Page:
Fall Is The Best Time To Aerate

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CHARLOTTE – Aeration is an important component of any lawn care maintenance plan. It creates openings in lawn turf, penetrating the root and thatch layers and allows water and air down into the soil where it can better reach the grassroots. “Core aeration” is the practice of punching small plugs, or cores, into the lawn and is usually done with a motorized machine that can be rented. Landscaping contractors also include aeration among their menu of lawn care services.

Aeration breaks up heavily compacted soil which may be present on a lawn that gets heavy foot traffic or is heavy in clay content.

Where thatch is a genuine problem, a true dethatching operation is a better solution. However, dethatching is a fairly violent action to a lawn, and an annual core aeration may well prevent thatch problems in the first place.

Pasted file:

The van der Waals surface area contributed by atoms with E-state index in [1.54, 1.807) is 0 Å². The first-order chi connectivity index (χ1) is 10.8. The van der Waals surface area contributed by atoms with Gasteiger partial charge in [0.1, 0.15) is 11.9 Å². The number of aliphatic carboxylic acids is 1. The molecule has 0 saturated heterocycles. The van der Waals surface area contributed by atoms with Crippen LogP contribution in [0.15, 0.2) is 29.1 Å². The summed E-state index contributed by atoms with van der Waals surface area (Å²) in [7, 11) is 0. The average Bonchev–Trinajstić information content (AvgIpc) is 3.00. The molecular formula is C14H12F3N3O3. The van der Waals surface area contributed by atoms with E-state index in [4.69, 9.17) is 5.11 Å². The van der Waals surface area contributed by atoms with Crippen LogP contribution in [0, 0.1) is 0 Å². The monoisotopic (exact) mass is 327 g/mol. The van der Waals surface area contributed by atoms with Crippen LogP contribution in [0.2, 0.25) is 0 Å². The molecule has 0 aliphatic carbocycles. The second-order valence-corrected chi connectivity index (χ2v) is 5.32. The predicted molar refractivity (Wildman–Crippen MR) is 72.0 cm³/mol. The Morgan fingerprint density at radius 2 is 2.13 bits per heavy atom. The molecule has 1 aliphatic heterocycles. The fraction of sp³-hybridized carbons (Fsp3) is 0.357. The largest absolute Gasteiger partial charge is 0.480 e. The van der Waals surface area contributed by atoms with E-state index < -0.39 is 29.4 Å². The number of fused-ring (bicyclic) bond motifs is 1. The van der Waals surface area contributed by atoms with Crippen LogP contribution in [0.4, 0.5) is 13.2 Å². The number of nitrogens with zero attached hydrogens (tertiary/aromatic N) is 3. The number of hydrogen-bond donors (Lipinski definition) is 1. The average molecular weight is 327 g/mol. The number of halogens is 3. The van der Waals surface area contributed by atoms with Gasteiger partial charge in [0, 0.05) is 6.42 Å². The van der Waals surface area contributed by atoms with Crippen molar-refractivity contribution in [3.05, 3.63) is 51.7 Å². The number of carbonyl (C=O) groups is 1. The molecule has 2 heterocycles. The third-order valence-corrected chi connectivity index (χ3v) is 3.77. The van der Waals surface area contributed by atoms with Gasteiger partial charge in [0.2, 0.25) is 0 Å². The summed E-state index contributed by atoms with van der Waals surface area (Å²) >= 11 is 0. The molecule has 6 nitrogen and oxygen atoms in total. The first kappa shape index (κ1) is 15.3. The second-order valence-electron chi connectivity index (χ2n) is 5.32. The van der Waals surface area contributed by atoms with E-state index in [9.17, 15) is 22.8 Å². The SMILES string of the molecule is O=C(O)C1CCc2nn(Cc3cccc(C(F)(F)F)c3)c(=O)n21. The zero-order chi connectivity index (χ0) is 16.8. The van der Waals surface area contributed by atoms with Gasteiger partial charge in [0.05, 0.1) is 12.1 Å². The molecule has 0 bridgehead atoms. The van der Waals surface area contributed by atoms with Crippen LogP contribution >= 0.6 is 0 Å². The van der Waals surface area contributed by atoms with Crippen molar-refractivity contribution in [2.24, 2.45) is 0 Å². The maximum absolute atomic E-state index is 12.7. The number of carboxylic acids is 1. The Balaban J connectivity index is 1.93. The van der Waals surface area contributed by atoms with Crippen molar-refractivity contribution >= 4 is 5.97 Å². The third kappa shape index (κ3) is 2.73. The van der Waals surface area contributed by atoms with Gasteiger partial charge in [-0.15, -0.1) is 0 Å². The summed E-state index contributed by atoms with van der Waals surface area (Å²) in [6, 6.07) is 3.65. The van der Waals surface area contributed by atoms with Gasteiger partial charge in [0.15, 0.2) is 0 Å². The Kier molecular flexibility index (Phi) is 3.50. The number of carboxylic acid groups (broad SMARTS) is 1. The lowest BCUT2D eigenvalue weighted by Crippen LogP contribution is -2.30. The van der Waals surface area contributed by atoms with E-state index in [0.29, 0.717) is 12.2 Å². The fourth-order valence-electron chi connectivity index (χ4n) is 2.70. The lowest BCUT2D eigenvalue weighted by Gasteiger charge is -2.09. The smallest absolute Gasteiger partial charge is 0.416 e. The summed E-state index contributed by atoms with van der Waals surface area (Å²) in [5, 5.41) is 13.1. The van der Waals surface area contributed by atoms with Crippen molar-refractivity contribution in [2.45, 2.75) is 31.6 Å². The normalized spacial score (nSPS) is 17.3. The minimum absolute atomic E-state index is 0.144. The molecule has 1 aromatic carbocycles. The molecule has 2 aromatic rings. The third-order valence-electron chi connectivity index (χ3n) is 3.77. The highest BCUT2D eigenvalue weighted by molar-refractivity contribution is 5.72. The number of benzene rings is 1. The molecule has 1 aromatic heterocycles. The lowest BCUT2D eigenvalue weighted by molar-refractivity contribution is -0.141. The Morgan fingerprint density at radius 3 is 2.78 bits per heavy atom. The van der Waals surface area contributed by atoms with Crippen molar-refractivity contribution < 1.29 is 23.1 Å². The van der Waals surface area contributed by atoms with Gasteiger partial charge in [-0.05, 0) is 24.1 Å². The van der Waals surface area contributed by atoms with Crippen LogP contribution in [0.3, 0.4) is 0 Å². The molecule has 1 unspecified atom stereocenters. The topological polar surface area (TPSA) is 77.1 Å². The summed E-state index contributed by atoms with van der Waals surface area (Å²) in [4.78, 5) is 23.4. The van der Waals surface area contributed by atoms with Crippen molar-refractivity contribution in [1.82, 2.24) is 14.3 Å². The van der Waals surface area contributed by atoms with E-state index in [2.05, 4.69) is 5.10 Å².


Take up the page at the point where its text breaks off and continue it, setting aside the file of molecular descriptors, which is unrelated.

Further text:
If you have the type of soil and conditions that require lawn aeration, you can do it once each year. It does not hurt your lawn, and in fact, will make it healthier and more attractive. Left on the lawn, the plugs will quickly break up and decompose.

Spring aerating is discouraged because the aeration holes provide a perfect spot for weed seeds to germinate. Weed seeds are the first seeds to germinate in the spring, and aerating the lawn just stirs them up and gives them ideal growing conditions.

Fall, normally October and November in our region, is the best time to aerate when the temperatures have cooled off, when the weed pressure is minimal, and when grass is actively growing.

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